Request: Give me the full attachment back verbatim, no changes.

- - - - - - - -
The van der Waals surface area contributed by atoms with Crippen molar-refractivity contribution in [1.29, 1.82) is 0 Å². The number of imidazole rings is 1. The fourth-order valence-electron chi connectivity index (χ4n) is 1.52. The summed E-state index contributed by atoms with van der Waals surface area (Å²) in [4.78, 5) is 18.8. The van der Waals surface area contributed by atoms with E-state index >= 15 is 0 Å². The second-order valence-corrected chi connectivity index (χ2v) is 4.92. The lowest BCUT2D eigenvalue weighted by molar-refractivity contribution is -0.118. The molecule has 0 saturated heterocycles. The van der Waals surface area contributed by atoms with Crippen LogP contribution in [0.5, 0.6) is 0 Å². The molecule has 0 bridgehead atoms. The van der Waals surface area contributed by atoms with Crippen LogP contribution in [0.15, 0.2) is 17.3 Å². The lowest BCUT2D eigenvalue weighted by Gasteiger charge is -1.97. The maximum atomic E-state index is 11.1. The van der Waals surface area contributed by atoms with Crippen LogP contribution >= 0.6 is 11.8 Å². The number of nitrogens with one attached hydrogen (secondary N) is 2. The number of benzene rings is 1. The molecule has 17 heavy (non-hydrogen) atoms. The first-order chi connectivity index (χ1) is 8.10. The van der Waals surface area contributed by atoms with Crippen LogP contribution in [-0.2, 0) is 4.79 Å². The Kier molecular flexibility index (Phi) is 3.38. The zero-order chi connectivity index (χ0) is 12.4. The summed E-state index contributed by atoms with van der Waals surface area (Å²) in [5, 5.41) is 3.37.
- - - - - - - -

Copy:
The van der Waals surface area contributed by atoms with Crippen molar-refractivity contribution in [1.29, 1.82) is 0 Å². The number of imidazole rings is 1. The fourth-order valence-electron chi connectivity index (χ4n) is 1.52. The summed E-state index contributed by atoms with van der Waals surface area (Å²) in [4.78, 5) is 18.8. The van der Waals surface area contributed by atoms with E-state index >= 15 is 0 Å². The second-order valence-corrected chi connectivity index (χ2v) is 4.92. The lowest BCUT2D eigenvalue weighted by molar-refractivity contribution is -0.118. The molecule has 0 saturated heterocycles. The van der Waals surface area contributed by atoms with Crippen LogP contribution in [0.5, 0.6) is 0 Å². The molecule has 0 bridgehead atoms. The van der Waals surface area contributed by atoms with Crippen LogP contribution in [0.15, 0.2) is 17.3 Å². The lowest BCUT2D eigenvalue weighted by Gasteiger charge is -1.97. The maximum atomic E-state index is 11.1. The van der Waals surface area contributed by atoms with Crippen LogP contribution >= 0.6 is 11.8 Å². The number of nitrogens with one attached hydrogen (secondary N) is 2. The number of benzene rings is 1. The molecule has 17 heavy (non-hydrogen) atoms. The first-order chi connectivity index (χ1) is 8.10. The van der Waals surface area contributed by atoms with Crippen LogP contribution in [-0.2, 0) is 4.79 Å². The Kier molecular flexibility index (Phi) is 3.38. The zero-order chi connectivity index (χ0) is 12.4. The summed E-state index contributed by atoms with van der Waals surface area (Å²) in [5, 5.41) is 3.37.